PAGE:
Britishvolt, one of the most promising UK electric vehicle battery startup has collapsed into administration.
The company entered into administration due to “insufficient” investment for both the ongoing research it was undertaking and the development of its sites in the Midlands and the North East of England.
Currently, the joint administrators are exploring the options for “realising the potential value in the business and assets of the company”, including intellectual property and R&D assets.
The administrators will subsequently implement an orderly closure and winding down of the company’s affairs, as required.
Dan Hurd, Jo Robinson and Alan Hudson of EY-Parthenon’s Turnaround and Restructuring Strategy team were appointed joint administrators of Power by Britishvolt.
At that point, the company stated: “The discussions aim to secure legally binding terms that would provide Britishvolt with the long-term sustainability and funding necessary to enable it to pursue its current plans to build a strong and viable battery cell R&D and manufacturing business in the UK.”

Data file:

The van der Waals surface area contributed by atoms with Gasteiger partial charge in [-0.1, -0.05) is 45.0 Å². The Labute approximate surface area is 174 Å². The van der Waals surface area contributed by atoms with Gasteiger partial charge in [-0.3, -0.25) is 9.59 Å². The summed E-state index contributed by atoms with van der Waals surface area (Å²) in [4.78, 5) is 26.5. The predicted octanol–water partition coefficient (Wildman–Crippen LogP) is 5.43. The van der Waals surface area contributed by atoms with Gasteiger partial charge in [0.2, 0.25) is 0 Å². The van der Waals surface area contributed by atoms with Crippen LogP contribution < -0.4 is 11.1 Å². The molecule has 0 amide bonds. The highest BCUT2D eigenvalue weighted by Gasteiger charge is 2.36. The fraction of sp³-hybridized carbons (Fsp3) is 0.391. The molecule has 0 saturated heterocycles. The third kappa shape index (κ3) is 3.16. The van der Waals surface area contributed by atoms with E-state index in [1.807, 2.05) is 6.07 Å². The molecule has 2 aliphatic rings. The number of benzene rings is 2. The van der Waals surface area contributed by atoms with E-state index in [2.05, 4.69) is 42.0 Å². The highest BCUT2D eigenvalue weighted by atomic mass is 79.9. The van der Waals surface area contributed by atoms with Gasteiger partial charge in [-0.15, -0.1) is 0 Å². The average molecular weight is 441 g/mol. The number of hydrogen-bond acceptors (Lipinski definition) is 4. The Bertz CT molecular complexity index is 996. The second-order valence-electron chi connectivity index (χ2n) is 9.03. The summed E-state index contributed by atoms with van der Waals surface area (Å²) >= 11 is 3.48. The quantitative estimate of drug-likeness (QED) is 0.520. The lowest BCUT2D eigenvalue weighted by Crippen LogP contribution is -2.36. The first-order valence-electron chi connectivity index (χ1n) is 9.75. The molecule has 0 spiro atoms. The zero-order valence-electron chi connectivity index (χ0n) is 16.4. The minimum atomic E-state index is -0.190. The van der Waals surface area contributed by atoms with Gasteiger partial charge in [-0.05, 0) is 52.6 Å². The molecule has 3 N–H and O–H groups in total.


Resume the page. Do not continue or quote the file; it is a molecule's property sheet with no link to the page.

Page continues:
A few months ago, the company behind the development of what is described as the UK’s first gigafactory, held emergency fundraising talks with car manufacturers and other investors to secure its future.
Dan Hurd, Joint Administrator and Partner at EY-Parthenon, commented: “Britishvolt provided a significant opportunity to create jobs and employment, as well as support the development of technology and infrastructure needed to help with the UK’s energy transition.
“It is disappointing that the company has been unable to fulfil its ambitions and secure the equity funding needed to continue.
“Our priorities as joint administrations are now to protect the interests of the company’s creditors, explore options for a sale of the business and assets and to support the impacted employees.”